I got to the gravesite in Lowell by 8:00 am. I'd written down "corner of Lincoln and 7th, Lot 94" but I still would have had to search a wide area if I hadn't spotted the wine bottle and the candle. When I got closer I saw cigarette butts, and various scraps of notes and photographs. The ground around the marker was worn. I added my used Man./Sask. map with my Dear Jack message on it and Herbert circled inside.

I stood there a while, no one alive but me taking pics in four directions from Kerouac's grave.

The cemetery's in south Lowell, a beat part of town.

Kerouac 2

Louis, the Budget rent-a-car guy at Dorval airport in Montreal (the airport still has 2 names), looked impressed, maybe just surprised, when I told him where I was going. “Oh,” he said. “I have relatives in Lowell.” Confirming what I’d worked out from studying the maps, he wrote directions to the Champlain bridge on the back of my rental agreement, and handed over the keys to a white Impala, an “upgrade".

By 6:00 I was heading south through the snarliest freeway system I’ve ever experienced. Two or three times I was sure I’d missed a turn but found myself heading to, then on, Vermont 89, an Eisenhower-era interstate, just as Louis and I had planned it.

The border agent asked my what my business was in Lowell. I wasn’t sure if she asked out of interest or national security concerns. When I told her a bit about Kerouac, she asked if I’d known him. “He’s been dead for 40 years,” I told her.

By 8:30 or so I’d had enough driving and stopped in Montpelier (pronounced mont-peelier by the locals), the state capital. Angelino’s pizza looked like the right place for a beer and a feed. Enjoying a Samuel Adams lager and a Copper Mountain ale, I asked the waiter if he could recommend a reasonably priced hotel. He paused before suggesting the Economy Inn up the hill. “There’s a closer one,” he said, “but my dad died there.” Turns out this waiter had been born in Lowell but hadn’t heard of Kerouac. I told him about the commemorative square in downtown Lowell, which I plan to see tomorrow. He’d seen it there but hadn’t realized what it was about. “I’ll check it out now for sure,” he promised.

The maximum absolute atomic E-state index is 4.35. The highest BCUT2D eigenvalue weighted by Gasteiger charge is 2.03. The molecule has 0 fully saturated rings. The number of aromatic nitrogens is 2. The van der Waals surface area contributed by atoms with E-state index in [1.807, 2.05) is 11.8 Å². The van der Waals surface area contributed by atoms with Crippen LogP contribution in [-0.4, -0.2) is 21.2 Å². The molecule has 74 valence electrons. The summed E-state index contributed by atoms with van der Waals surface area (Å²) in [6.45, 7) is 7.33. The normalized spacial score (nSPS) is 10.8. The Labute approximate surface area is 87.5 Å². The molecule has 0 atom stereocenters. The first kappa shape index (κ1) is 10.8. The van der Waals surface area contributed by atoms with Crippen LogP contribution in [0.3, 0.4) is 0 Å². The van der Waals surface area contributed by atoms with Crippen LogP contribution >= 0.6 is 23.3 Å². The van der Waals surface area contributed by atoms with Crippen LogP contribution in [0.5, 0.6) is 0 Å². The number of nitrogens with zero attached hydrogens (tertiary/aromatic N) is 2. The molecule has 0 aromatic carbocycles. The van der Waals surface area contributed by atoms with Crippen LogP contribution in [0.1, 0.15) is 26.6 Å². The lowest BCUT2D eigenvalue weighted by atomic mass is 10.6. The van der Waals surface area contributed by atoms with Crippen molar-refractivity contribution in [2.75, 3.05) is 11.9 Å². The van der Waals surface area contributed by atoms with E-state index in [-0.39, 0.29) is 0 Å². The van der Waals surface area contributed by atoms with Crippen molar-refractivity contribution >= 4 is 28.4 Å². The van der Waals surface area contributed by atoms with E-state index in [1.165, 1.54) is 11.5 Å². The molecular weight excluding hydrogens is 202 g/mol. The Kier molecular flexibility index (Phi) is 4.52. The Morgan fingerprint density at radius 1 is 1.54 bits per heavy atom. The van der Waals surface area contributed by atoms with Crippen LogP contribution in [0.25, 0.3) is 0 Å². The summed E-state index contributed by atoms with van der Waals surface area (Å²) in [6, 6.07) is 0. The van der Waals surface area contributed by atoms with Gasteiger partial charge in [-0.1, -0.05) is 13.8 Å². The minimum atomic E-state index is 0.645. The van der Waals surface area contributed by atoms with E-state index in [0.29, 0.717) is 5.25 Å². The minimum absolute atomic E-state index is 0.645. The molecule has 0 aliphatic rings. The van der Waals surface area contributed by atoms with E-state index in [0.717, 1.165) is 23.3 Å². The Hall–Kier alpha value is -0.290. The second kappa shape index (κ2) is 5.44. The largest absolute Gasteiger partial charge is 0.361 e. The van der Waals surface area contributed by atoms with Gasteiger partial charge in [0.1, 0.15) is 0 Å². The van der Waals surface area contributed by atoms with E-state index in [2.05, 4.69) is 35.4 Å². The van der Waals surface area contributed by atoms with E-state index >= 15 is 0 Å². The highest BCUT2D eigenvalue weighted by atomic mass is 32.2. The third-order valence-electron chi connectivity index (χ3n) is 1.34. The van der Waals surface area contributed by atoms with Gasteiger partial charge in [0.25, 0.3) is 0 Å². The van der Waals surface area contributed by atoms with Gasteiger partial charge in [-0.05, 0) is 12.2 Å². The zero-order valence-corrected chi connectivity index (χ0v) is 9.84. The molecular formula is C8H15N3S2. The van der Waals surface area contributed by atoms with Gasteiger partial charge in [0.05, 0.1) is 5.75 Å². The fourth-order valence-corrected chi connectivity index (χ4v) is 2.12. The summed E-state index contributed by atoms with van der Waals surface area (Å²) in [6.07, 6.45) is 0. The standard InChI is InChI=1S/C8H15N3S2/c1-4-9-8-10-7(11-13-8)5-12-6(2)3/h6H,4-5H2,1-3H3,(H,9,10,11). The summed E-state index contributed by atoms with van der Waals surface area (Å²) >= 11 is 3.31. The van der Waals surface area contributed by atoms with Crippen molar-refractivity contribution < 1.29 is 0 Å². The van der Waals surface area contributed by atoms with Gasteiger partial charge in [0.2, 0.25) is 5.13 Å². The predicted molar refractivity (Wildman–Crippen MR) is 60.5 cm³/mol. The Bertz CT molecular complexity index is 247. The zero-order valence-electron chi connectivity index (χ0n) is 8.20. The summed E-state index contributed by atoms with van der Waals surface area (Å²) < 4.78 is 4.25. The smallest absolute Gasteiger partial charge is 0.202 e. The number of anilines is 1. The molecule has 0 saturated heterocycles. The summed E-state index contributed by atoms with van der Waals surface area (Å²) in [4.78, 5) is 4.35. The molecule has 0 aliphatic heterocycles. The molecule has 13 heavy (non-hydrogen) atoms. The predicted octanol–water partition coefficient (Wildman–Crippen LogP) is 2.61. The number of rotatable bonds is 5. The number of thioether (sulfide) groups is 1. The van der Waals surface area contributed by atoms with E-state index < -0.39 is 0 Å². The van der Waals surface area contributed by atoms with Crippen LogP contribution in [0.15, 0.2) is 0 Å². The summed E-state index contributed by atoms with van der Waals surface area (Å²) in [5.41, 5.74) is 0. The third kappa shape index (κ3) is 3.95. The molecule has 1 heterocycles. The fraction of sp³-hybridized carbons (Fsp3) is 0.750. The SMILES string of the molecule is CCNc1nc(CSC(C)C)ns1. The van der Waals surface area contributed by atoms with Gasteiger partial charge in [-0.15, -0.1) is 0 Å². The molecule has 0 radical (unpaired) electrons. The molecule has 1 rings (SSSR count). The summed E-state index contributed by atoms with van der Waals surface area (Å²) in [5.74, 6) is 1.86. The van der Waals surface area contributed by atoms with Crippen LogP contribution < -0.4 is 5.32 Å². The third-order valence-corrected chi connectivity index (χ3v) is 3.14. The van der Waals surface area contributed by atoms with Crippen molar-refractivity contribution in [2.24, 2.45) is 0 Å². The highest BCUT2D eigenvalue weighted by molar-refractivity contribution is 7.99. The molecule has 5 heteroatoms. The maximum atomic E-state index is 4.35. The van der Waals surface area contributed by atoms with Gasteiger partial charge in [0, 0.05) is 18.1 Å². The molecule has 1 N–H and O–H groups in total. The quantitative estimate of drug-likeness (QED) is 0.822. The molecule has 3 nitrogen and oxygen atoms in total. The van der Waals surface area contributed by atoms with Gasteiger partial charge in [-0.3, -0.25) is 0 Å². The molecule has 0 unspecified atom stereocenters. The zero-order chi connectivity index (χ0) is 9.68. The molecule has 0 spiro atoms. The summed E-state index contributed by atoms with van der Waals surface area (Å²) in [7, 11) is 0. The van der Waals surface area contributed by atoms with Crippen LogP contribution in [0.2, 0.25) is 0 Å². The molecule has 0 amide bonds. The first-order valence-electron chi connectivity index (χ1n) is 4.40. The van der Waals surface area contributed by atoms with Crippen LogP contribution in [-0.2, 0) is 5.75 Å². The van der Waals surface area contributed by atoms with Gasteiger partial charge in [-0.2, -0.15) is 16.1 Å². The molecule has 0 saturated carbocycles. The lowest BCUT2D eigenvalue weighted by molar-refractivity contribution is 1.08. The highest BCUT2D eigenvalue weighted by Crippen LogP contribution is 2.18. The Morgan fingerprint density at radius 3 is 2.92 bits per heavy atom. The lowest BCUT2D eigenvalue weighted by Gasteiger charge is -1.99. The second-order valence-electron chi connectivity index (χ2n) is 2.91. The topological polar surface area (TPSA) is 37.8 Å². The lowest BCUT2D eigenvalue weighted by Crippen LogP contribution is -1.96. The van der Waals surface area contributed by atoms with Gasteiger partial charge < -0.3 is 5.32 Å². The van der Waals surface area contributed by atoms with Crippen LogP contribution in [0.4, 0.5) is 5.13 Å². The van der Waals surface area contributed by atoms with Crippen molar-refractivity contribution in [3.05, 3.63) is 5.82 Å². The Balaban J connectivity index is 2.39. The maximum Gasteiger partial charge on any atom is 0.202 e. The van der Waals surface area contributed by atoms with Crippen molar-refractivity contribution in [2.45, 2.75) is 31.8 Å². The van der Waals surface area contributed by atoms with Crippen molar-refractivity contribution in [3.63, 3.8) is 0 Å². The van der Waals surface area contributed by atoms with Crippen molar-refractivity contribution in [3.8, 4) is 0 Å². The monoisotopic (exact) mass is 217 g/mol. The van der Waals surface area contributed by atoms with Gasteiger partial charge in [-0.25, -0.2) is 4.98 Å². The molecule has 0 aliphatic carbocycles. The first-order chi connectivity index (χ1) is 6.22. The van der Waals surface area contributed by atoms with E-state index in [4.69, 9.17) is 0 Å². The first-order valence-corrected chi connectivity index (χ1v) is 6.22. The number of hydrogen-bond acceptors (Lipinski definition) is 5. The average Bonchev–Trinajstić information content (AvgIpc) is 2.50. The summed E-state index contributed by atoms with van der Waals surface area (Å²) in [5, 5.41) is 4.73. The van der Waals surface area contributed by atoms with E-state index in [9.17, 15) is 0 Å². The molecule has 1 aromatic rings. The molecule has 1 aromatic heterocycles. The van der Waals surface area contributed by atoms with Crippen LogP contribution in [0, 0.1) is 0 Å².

Tuesday 20 October 2009

Kerouac 1

It was dark this morning--what else would it be--when I flew out of Regina. Yesterday, picking up maps of Montreal and New England from the CAA, I figured out what I'd leave at the Kerouac gravesite: a worn-out map of Saskatchewan on which I've written: Dear Jack, For the "immense winds that blew clear down from Saskatchewan" [a line in On the Road]. You'll find another home inside. Love, Gerry

Here in Calgary--a three-hour stopover--I'm studying the maps so later I can escape Dorval in my rented Pontiac as slickly as possible. Will cross the Quebec/Vermont line at Philipsburg instead of the busier Rock Island crossing further east. According to the "Driving Distances" legend on the map, I could make it to Lowell in about 4 hours from Montreal. But that would mean a 9:00 pm arrival. My brother-in-law, from Connecticut, tells me there are plenty of motels along route 93, so I'll likely stop around 7 or 8, catch the Dodgers-Phillies game 5.

Meanwhile, by the end of Part Three of On the Road, Dean and Sal have arrived in New York.

Monday 5 October 2009

Page 93

I was going home in October. Everybody goes home in October, says Sal in On the Road. I read this after I bought a plane ticket for Montreal, on my way to Lowell, Mass., for the 40th anniversary of Kerouac's death, October 21.

What do you want to get from that, somebody asked me. I'm not sure but know it's a kind of going home.